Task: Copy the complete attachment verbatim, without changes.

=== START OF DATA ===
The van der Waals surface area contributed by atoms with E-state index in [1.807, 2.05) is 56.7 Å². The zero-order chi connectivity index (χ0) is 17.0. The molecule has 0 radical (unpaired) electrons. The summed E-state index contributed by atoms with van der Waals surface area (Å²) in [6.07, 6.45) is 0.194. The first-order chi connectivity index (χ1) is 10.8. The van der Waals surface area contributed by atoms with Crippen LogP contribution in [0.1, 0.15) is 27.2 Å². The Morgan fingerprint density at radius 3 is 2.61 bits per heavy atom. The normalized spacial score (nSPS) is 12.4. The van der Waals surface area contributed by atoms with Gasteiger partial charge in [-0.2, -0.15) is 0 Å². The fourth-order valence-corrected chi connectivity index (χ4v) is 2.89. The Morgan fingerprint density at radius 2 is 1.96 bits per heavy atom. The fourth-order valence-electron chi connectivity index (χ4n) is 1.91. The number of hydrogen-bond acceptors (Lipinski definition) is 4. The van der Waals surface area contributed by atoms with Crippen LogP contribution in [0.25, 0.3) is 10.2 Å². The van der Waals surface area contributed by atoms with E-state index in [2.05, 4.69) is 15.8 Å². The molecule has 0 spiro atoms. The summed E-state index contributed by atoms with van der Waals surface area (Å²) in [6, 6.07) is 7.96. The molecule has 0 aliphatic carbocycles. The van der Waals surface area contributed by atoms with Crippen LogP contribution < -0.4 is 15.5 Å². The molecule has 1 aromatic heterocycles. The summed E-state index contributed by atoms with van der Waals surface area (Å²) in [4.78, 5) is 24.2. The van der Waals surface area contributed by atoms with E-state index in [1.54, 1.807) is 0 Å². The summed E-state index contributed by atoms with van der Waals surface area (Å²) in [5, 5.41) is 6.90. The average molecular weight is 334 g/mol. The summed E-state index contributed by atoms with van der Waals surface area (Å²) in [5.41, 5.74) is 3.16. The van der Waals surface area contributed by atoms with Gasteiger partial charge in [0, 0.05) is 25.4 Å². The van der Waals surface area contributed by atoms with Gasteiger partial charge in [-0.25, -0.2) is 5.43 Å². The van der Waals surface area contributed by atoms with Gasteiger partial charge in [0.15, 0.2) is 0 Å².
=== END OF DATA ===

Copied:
The van der Waals surface area contributed by atoms with E-state index in [1.807, 2.05) is 56.7 Å². The zero-order chi connectivity index (χ0) is 17.0. The molecule has 0 radical (unpaired) electrons. The summed E-state index contributed by atoms with van der Waals surface area (Å²) in [6.07, 6.45) is 0.194. The first-order chi connectivity index (χ1) is 10.8. The van der Waals surface area contributed by atoms with Crippen LogP contribution in [0.1, 0.15) is 27.2 Å². The Morgan fingerprint density at radius 3 is 2.61 bits per heavy atom. The normalized spacial score (nSPS) is 12.4. The van der Waals surface area contributed by atoms with Gasteiger partial charge in [-0.2, -0.15) is 0 Å². The fourth-order valence-corrected chi connectivity index (χ4v) is 2.89. The Morgan fingerprint density at radius 2 is 1.96 bits per heavy atom. The fourth-order valence-electron chi connectivity index (χ4n) is 1.91. The number of hydrogen-bond acceptors (Lipinski definition) is 4. The van der Waals surface area contributed by atoms with Crippen LogP contribution in [0.25, 0.3) is 10.2 Å². The van der Waals surface area contributed by atoms with E-state index in [2.05, 4.69) is 15.8 Å². The molecule has 0 spiro atoms. The summed E-state index contributed by atoms with van der Waals surface area (Å²) in [6, 6.07) is 7.96. The molecule has 0 aliphatic carbocycles. The van der Waals surface area contributed by atoms with Crippen LogP contribution < -0.4 is 15.5 Å². The molecule has 1 aromatic heterocycles. The summed E-state index contributed by atoms with van der Waals surface area (Å²) in [4.78, 5) is 24.2. The van der Waals surface area contributed by atoms with E-state index in [1.54, 1.807) is 0 Å². The summed E-state index contributed by atoms with van der Waals surface area (Å²) in [5, 5.41) is 6.90. The average molecular weight is 334 g/mol. The summed E-state index contributed by atoms with van der Waals surface area (Å²) in [5.41, 5.74) is 3.16. The van der Waals surface area contributed by atoms with Gasteiger partial charge in [0, 0.05) is 25.4 Å². The van der Waals surface area contributed by atoms with Gasteiger partial charge in [-0.25, -0.2) is 5.43 Å². The van der Waals surface area contributed by atoms with Gasteiger partial charge in [0.15, 0.2) is 0 Å².